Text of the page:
Western Michigan University
Slavery in America from the Colonial Era to the Civil War
Teacher's note: This is the syllabus for a seminar I taught at Brown University. I had a visiting appointment in History and Afro-American Studies, and my responsibilities included the early American survey, the two-semester survey in Afro-American studies,and a seminar on slavery. My own specialty is in the interconnections among race, religion, and social thought between about 1750 and 1830. The course was designed to be interdisciplinary and to attract students interested in abolitionism, nineteenth-century slavery, and black spokespeople like Frederick Douglass as well as in early America. My students included History, Afro-American Studies, and American Civilization concentrators as well as graduate students in English who wanted an historical course to match with a field in African American literature.
1. September 6-8: Introduction to Historiographical Issues
2. September 11-15: African Slavery and the Early Atlantic Slave Trade
John Thornton, Africa and Africans in the Making of the Atlantic World, 1400-1680 (New York: Cambridge University Press, 1992), pp. 1-125, 152-234 (text and reserve).
3. September 18-22: Ideology for and against Slavery
Aphra Behn, "Oroonoko; Or, the Royal Slave" (1688) (text and reserve).
John Gabriel Stedman, Narrative of an Expedition against the Revolted Negroes of Surinam (1796) (excerpt from chapter nine, handout).
4. September 25-29: The Case of Colonial Virginia
Edmund S. Morgan, American Slavery, American Freedom: The Ordeal of Colonial Virginia (New York: W. W. Norton, 1975), pp. 213-387 (text and reserve).
5. October 2-6: Eighteenth-Century Black Thought on Slavery
Olaudah Equiano, Interesting Narrative of the Life of Olaudah Equiano (1789) (text and reserve).
Lemuel Haynes, "Liberty Further Extended" (1776) (reserve).
John Saillant, "Lemuel Haynes's Black Republicanism and the American Republican Tradition, 1775-1820," Journal of the Early Republic (1994) 14: 293-324 (reserve).
Rafia Zafar, "Capturing the Captivity: African Americans among the Puritans," MELUS (1991-92) 17: 19-35 (reserve).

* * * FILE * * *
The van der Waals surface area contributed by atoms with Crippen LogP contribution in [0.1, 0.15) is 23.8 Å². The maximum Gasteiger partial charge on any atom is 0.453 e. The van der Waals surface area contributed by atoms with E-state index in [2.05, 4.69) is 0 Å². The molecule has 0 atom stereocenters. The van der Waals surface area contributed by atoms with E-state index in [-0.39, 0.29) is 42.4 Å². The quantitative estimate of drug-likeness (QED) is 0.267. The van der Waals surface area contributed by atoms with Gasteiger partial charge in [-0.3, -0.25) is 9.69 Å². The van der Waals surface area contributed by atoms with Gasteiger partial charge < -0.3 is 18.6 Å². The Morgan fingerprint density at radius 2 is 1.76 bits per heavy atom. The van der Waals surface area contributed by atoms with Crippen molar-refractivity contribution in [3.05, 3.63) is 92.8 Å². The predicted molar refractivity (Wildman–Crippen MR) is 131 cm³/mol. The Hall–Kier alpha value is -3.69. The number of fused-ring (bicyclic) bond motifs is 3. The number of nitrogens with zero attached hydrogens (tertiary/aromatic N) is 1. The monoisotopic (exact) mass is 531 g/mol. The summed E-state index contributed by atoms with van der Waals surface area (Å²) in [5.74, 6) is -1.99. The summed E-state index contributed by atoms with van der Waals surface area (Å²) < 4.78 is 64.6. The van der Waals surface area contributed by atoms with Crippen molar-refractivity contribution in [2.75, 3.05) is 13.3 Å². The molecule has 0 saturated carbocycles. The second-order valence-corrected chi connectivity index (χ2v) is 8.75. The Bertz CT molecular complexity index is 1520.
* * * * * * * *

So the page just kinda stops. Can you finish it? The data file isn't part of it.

6. October 11-13: Slavery and Revolution
Gary B. Nash, Race and Revolution (Madison: Madison House, 1990) (text and reserve).
7. October 16-20: "Legitimate" vs. Slave Trade, c. 1800
David Eltis, Economic Growth and the Ending of the Transatlantic Slave Trade (New York:Oxford University Press, 1987), pp. 3-77 (reserve).
Robin Law, "The Transition from the Slave Trade to 'Legitimate' Commerce," paper presented at the UNESCO Conference on the Slave Trade, September, 1994 (http://www.h-net.msu.edu/~slavery and handout).
8. October 23-27: African Americans in Sierra Leone and Liberia
Floyd J. Miller, The Search for a Black Nationality: Black Emigration and Colonization, 1787-1863 (Urbana: University of Illinois Press, 1975), pp. 21-53 (reserve).
John Saillant, "'Wipe away All Tears from Their Eyes': Religion and an African American Exodus to Africa, 1785-1808," paper presented in an earlier form at the Institute of Early American History and Culture Annual Conference, June, 1995, and forthcoming from Plantation and Society (handout).
"'Circular addressed to the Colored Brethren and friends': An Unpublished Essay by Lott Cary, Sent from Monrovia, Liberia, to Richmond, Virginia, 1827," ed. John Saillant, forthcoming from Virginia Magazine of History and Biography (handout)